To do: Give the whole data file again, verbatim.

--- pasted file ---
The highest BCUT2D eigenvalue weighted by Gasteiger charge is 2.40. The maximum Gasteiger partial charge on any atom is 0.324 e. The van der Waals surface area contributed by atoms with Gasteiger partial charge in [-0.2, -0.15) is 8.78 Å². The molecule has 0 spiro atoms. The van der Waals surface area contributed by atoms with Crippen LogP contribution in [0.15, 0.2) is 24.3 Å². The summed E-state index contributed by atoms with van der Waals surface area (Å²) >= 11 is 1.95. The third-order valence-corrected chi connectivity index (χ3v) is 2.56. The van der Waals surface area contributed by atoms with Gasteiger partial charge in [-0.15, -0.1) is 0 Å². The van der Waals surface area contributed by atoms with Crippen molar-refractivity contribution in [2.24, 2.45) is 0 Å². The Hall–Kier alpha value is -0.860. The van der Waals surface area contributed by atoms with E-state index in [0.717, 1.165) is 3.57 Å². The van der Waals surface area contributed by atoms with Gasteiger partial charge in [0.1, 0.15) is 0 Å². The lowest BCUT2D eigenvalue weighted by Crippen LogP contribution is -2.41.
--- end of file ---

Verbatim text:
The highest BCUT2D eigenvalue weighted by Gasteiger charge is 2.40. The maximum Gasteiger partial charge on any atom is 0.324 e. The van der Waals surface area contributed by atoms with Gasteiger partial charge in [-0.2, -0.15) is 8.78 Å². The molecule has 0 spiro atoms. The van der Waals surface area contributed by atoms with Crippen LogP contribution in [0.15, 0.2) is 24.3 Å². The summed E-state index contributed by atoms with van der Waals surface area (Å²) >= 11 is 1.95. The third-order valence-corrected chi connectivity index (χ3v) is 2.56. The van der Waals surface area contributed by atoms with Gasteiger partial charge in [-0.15, -0.1) is 0 Å². The van der Waals surface area contributed by atoms with Crippen molar-refractivity contribution in [2.24, 2.45) is 0 Å². The Hall–Kier alpha value is -0.860. The van der Waals surface area contributed by atoms with E-state index in [0.717, 1.165) is 3.57 Å². The van der Waals surface area contributed by atoms with Gasteiger partial charge in [0.1, 0.15) is 0 Å². The lowest BCUT2D eigenvalue weighted by Crippen LogP contribution is -2.41.